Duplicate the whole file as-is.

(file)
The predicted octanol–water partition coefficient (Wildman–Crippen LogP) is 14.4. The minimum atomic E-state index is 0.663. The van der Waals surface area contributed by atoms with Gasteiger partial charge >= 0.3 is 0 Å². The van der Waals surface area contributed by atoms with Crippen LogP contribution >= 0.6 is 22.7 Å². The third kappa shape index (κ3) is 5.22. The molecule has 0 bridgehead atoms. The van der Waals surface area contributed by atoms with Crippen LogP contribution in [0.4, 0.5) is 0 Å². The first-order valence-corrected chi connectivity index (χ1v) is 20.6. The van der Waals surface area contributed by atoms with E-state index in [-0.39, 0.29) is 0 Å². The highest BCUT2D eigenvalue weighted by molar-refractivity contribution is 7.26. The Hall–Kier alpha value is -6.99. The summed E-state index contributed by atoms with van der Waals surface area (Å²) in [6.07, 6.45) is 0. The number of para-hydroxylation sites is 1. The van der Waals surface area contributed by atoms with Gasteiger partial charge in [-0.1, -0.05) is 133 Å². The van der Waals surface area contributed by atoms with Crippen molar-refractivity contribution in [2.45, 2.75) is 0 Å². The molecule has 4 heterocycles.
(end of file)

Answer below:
The predicted octanol–water partition coefficient (Wildman–Crippen LogP) is 14.4. The minimum atomic E-state index is 0.663. The van der Waals surface area contributed by atoms with Gasteiger partial charge >= 0.3 is 0 Å². The van der Waals surface area contributed by atoms with Crippen LogP contribution >= 0.6 is 22.7 Å². The third kappa shape index (κ3) is 5.22. The molecule has 0 bridgehead atoms. The van der Waals surface area contributed by atoms with Crippen LogP contribution in [0.4, 0.5) is 0 Å². The first-order valence-corrected chi connectivity index (χ1v) is 20.6. The van der Waals surface area contributed by atoms with E-state index in [-0.39, 0.29) is 0 Å². The highest BCUT2D eigenvalue weighted by molar-refractivity contribution is 7.26. The Hall–Kier alpha value is -6.99. The summed E-state index contributed by atoms with van der Waals surface area (Å²) in [6.07, 6.45) is 0. The number of para-hydroxylation sites is 1. The van der Waals surface area contributed by atoms with Gasteiger partial charge in [-0.1, -0.05) is 133 Å². The van der Waals surface area contributed by atoms with Crippen molar-refractivity contribution in [2.45, 2.75) is 0 Å². The molecule has 4 heterocycles.